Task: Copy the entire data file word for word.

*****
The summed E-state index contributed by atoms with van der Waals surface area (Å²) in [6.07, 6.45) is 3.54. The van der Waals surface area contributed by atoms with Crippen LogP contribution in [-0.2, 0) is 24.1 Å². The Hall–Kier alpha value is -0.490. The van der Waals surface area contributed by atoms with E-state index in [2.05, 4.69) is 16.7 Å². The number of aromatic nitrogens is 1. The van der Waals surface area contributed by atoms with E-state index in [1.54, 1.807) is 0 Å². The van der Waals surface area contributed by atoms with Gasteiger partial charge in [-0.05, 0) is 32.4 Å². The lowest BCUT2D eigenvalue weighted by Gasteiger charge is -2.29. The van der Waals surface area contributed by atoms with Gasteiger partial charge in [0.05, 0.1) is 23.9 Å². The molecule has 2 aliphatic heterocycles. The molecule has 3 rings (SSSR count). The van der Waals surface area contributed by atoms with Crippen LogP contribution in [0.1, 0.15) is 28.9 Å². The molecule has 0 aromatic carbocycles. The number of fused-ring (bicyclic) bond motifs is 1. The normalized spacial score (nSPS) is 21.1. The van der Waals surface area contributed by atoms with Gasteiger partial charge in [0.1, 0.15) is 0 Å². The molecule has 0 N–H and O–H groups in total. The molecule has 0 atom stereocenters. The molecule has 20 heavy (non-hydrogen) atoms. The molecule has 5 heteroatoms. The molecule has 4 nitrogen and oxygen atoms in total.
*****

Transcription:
The summed E-state index contributed by atoms with van der Waals surface area (Å²) in [6.07, 6.45) is 3.54. The van der Waals surface area contributed by atoms with Crippen LogP contribution in [-0.2, 0) is 24.1 Å². The Hall–Kier alpha value is -0.490. The van der Waals surface area contributed by atoms with E-state index in [2.05, 4.69) is 16.7 Å². The number of aromatic nitrogens is 1. The van der Waals surface area contributed by atoms with E-state index in [1.54, 1.807) is 0 Å². The van der Waals surface area contributed by atoms with Gasteiger partial charge in [-0.05, 0) is 32.4 Å². The lowest BCUT2D eigenvalue weighted by Gasteiger charge is -2.29. The van der Waals surface area contributed by atoms with Gasteiger partial charge in [0.05, 0.1) is 23.9 Å². The molecule has 2 aliphatic heterocycles. The molecule has 3 rings (SSSR count). The van der Waals surface area contributed by atoms with Crippen LogP contribution in [0.1, 0.15) is 28.9 Å². The molecule has 0 aromatic carbocycles. The number of fused-ring (bicyclic) bond motifs is 1. The normalized spacial score (nSPS) is 21.1. The van der Waals surface area contributed by atoms with Gasteiger partial charge in [0.1, 0.15) is 0 Å². The molecule has 0 N–H and O–H groups in total. The molecule has 0 atom stereocenters. The molecule has 20 heavy (non-hydrogen) atoms. The molecule has 5 heteroatoms. The molecule has 4 nitrogen and oxygen atoms in total.